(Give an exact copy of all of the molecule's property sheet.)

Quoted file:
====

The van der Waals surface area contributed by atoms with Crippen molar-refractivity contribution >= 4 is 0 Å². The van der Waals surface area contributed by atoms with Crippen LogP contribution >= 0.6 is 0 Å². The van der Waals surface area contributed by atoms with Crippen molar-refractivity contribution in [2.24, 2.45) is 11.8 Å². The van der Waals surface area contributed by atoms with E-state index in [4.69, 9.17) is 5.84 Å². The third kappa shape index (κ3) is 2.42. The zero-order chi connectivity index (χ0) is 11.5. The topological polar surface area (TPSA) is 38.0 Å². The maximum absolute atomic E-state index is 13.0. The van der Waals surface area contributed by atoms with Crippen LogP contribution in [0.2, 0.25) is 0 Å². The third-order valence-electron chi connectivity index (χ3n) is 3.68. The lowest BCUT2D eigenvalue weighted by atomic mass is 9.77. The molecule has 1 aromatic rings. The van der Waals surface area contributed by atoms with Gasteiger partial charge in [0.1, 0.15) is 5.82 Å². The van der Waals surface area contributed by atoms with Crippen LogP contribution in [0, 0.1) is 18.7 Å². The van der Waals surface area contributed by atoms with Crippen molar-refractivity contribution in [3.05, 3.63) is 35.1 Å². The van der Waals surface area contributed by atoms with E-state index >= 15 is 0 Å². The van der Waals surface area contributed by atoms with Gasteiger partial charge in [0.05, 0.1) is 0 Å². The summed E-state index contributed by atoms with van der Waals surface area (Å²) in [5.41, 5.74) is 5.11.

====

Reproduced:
The van der Waals surface area contributed by atoms with Crippen molar-refractivity contribution >= 4 is 0 Å². The van der Waals surface area contributed by atoms with Crippen LogP contribution >= 0.6 is 0 Å². The van der Waals surface area contributed by atoms with Crippen molar-refractivity contribution in [2.24, 2.45) is 11.8 Å². The van der Waals surface area contributed by atoms with E-state index in [4.69, 9.17) is 5.84 Å². The third kappa shape index (κ3) is 2.42. The zero-order chi connectivity index (χ0) is 11.5. The topological polar surface area (TPSA) is 38.0 Å². The maximum absolute atomic E-state index is 13.0. The van der Waals surface area contributed by atoms with Crippen LogP contribution in [0.2, 0.25) is 0 Å². The third-order valence-electron chi connectivity index (χ3n) is 3.68. The lowest BCUT2D eigenvalue weighted by atomic mass is 9.77. The molecule has 1 aromatic rings. The van der Waals surface area contributed by atoms with Gasteiger partial charge in [0.1, 0.15) is 5.82 Å². The van der Waals surface area contributed by atoms with Crippen LogP contribution in [0, 0.1) is 18.7 Å². The van der Waals surface area contributed by atoms with Crippen molar-refractivity contribution in [3.05, 3.63) is 35.1 Å². The van der Waals surface area contributed by atoms with E-state index >= 15 is 0 Å². The van der Waals surface area contributed by atoms with Gasteiger partial charge in [0.05, 0.1) is 0 Å². The summed E-state index contributed by atoms with van der Waals surface area (Å²) in [5.41, 5.74) is 5.11.